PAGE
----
Irrelevant written information can simply be ignored while the reader skips to the next feature….we have eye lids, but we don’t have ear lids.

You wouldn’t publish ‘news’ about a sponsor’s store opening in your on air newscast, but you can certainly have a page full of various sponsor news on your website, because disinterested parties can simply ignore that page without ignoring your entire site.

As I travel across the continent, virtually and in reality, it’s becoming increasingly apparent that programming, your webmaster, and sales, need to work more closely together.

New Radio Revenues

Marketing practitioners have long known about the power of ‘New’ and ‘Free.’ Buyers have always been attracted to that which is new, and can’t resist offers that include something free. The problem with these two words as marketing tools is that neither is sustainable.

Nothing is new forever, and you can’t stay in business giving away your product for free. Can you say, “Facebook”? Much to the chagrin of businesses that flocked to build a Facebook fan base, it is no longer new or free.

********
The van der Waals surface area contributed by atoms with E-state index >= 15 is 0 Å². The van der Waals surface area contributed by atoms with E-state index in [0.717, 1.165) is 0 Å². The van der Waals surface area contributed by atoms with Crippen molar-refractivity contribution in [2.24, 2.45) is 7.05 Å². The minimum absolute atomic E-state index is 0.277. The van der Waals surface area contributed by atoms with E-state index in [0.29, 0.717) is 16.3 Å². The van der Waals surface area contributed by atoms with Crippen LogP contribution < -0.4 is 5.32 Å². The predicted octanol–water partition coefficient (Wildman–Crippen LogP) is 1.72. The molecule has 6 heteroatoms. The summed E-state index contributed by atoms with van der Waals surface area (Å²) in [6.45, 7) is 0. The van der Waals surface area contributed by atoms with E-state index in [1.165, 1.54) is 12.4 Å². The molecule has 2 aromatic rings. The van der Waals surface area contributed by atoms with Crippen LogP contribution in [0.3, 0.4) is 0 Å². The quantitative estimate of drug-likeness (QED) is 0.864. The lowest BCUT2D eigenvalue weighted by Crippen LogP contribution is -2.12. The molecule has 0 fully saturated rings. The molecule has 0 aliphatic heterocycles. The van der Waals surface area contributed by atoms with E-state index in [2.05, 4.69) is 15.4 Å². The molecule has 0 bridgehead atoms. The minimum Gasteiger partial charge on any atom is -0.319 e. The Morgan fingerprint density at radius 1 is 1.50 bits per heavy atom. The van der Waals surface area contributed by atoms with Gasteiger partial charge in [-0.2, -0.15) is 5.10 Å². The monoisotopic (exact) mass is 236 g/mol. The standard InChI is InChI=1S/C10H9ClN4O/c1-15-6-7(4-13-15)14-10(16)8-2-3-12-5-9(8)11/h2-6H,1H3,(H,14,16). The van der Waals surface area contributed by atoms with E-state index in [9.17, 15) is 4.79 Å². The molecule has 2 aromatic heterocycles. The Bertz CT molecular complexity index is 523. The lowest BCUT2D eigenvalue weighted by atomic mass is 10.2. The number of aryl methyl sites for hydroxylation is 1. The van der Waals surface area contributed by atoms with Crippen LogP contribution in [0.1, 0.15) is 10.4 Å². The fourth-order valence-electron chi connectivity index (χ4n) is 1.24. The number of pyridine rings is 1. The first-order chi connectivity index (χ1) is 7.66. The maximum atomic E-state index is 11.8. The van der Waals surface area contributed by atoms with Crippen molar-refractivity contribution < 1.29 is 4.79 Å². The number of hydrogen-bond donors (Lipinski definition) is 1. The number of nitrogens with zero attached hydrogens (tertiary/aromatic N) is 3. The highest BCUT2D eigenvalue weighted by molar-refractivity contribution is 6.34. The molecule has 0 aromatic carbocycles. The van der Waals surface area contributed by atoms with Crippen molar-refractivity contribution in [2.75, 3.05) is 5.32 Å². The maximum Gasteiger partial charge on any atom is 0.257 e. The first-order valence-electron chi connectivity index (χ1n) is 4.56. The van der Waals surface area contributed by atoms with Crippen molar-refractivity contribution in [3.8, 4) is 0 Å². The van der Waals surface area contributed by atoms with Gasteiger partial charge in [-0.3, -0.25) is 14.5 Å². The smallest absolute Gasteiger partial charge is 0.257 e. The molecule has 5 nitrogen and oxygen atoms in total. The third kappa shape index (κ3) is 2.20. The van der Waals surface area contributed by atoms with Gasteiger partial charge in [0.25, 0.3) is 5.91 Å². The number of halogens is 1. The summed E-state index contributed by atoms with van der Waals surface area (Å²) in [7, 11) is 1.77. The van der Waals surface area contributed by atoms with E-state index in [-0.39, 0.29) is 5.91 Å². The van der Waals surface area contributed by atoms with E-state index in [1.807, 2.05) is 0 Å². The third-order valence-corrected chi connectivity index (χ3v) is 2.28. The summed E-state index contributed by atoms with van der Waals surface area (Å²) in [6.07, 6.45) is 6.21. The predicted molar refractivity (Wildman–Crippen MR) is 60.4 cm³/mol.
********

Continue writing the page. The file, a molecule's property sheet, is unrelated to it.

You didn’t have to have a crystal ball to know that emerging social media platforms like Pinterest, Instagram, Google+ and more would steal Facebook’s “new” label. And it was inevitable that Facebook would have to monetize their “free” product.

What is a bit of a mystery, however, is how so many businesses succumbed to the free fad and willingly lost control of their marketing and fan database. Organic reach on Facebook is fast becoming a thing of the past, and other social media networks will inevitably follow their steps towards the pay-to-play space.